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Competing against default behaviors
Using your app is voluntary and effortful
People can always choose to use your product, an alternative, or nothing at all
In fact, not using your product is their default state of being, and you’re trying to get them to do something different and effortful in using your product. This is part of why I don’t like the HOOK model from Nir Eyal - people need to make a decision to use your app, whereas Non-Usage is rarely a conscious decision. We’re not trying to create habits - instead, we’re trying to break prior habits.
For example, if you are building an app like Notion, Tana, or Obsidian, you’re asking for more user involvement than Apple Notes. How do you outcompete default behaviors?
Adoption requires a baseline of user involvement in order to overcome prior habits. Users must engage in certain behaviors that are different from what they were doing before in order to gain value. So how do you motivate the change?
It’s easier to facilitate people doing something they want to do than it is to convince them to do something they don’t want to do. It’s easier to enhance their desire for something they already wanted than to instill a new desire. It's easier to meet people where they are than it is to ask them to do something that is too challenging. This is why it's crucial to design for Goal Resonance and Difficulty Matching. Prove to the user that, with your product, they are capable of accomplishing their goals better than ever before. The most successful app adoptions come from projects because those gives users the motivation to learn functionalities in the context of when they are useful and persist through failures.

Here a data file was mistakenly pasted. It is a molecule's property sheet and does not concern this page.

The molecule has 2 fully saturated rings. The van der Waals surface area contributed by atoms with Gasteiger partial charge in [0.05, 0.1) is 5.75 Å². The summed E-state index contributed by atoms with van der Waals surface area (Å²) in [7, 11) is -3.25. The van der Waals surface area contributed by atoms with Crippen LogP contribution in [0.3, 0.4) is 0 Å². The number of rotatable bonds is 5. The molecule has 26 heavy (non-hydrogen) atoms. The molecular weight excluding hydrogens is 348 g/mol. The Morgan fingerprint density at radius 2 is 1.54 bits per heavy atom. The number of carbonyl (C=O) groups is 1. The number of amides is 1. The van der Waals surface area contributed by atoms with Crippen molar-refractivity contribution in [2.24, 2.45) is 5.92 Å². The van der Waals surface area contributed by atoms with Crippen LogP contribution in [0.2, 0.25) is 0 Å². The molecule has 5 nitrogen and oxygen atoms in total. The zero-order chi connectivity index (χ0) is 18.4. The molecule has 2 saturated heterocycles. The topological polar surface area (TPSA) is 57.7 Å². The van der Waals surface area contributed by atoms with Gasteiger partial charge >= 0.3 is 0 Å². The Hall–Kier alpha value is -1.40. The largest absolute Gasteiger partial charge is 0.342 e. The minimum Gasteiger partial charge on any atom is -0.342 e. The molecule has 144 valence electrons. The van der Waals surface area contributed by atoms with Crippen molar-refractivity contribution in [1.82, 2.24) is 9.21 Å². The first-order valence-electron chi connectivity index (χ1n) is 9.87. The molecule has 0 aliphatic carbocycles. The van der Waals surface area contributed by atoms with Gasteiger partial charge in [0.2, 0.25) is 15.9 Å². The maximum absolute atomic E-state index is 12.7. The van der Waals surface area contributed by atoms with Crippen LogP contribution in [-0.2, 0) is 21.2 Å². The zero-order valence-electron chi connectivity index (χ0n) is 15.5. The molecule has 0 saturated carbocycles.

Failure is inevitable. Users must engage in certain behaviors in order to gain value, those behaviors are effortful, and users won’t always do the right thing. When users fail to get the outcome they want for their involvement, app designers need a plan to get users to try again and learn rather than get discouraged and switch to their default behaviors. A core principle of Continuous Onboarding is to intentionally design for failure states. In my work with GuidedTrack, a low-code Typeform/Qualtrics alternative, I was essentially designing an IDE that helped new programmers through common failure states.
This all points towards the necessity of using Behavioral Product Strategy. It’s not enough for products to be usable; finding the person’s positive motivation to use an app is crucial. We must increase the user’s self-efficacy, because generally people are more likely to choose to do something they believe they are capable of doing well. We must strive to communicate through feedback loops and learnable design, because reading or watching explainers is effortful behavior only indirectly linked to goal achievement.
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